To help inform what was to be this week’ topic in this space for this week, I casually asked an officer of the Central Statistical Office (CSO) how many housewives are there in Trinidad and Tobago. Blame the answer for this digression. “You would have to look under female-headed households,” the CSO officer said, when I asked where I may find such data in the CSO database. The response puzzled me so I am using this space to mull it over, given that CSO is currently conducting its once-in-a-decade national census. The original topic was supposed to be on our entertainment services, but not unlike calypsonian Stalin’s ‘Dorothy’, it will have to wait.
Puzzle 1. Clearly, ‘female-headed households’ – which data suggests can be anywhere between ten to 42 percent for the Caribbean – is not synonymous with ‘housewives’. Females who head households are breadwinners for their homes. In this home-based activity of writing this column – (clothes are in the washer and lunch is in on the stove too!) – consulting Google beats finding a dictionary, but both modes would define housewife as “a married woman who is not employed outside the home”.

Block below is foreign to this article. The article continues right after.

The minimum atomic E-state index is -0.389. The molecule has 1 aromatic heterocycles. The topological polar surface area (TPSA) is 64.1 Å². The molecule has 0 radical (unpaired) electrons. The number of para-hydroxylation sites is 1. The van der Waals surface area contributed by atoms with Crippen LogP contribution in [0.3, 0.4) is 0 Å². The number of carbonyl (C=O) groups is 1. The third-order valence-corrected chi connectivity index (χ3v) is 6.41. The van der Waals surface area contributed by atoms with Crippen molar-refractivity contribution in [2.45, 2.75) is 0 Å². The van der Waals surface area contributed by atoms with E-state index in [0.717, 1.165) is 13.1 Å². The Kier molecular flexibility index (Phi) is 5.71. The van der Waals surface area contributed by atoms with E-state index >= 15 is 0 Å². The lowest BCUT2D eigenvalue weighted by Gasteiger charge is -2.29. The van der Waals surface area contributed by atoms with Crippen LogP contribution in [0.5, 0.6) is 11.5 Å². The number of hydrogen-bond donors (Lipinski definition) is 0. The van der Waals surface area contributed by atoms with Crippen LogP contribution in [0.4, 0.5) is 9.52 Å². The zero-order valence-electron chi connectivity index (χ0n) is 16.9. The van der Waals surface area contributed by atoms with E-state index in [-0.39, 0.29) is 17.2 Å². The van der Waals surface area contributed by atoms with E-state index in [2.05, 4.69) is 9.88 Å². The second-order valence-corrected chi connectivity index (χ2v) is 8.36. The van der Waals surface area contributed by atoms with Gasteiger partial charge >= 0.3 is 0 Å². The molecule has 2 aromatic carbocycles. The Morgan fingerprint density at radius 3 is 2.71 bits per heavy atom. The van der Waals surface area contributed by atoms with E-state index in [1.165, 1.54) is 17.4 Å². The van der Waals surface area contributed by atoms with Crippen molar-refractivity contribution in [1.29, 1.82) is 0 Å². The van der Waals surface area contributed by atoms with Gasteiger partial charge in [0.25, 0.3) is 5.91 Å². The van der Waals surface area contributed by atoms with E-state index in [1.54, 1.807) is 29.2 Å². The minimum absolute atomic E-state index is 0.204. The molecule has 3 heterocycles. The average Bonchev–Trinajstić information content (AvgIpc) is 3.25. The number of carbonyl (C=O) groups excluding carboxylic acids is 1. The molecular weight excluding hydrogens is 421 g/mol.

It implies that as breadwinners, females who head households are employed in an activity, other than as a housewife – whether as breadwinners in an activity that keeps them in or takes them away from home. If in addition to their in- or out- of home breadwinning capacity, they are the home’s chief cook and bottlewasher, managing and doing house work, they may also be called housewives, but (according to the official definitions) only if they are married.
Modern gender relations now define “husbands who choose to stay at home instead of working” as househusbands. I have not been able to ascertain whether there is a term for unmarried or single women, or unmarried single men, who are not employed outside the home.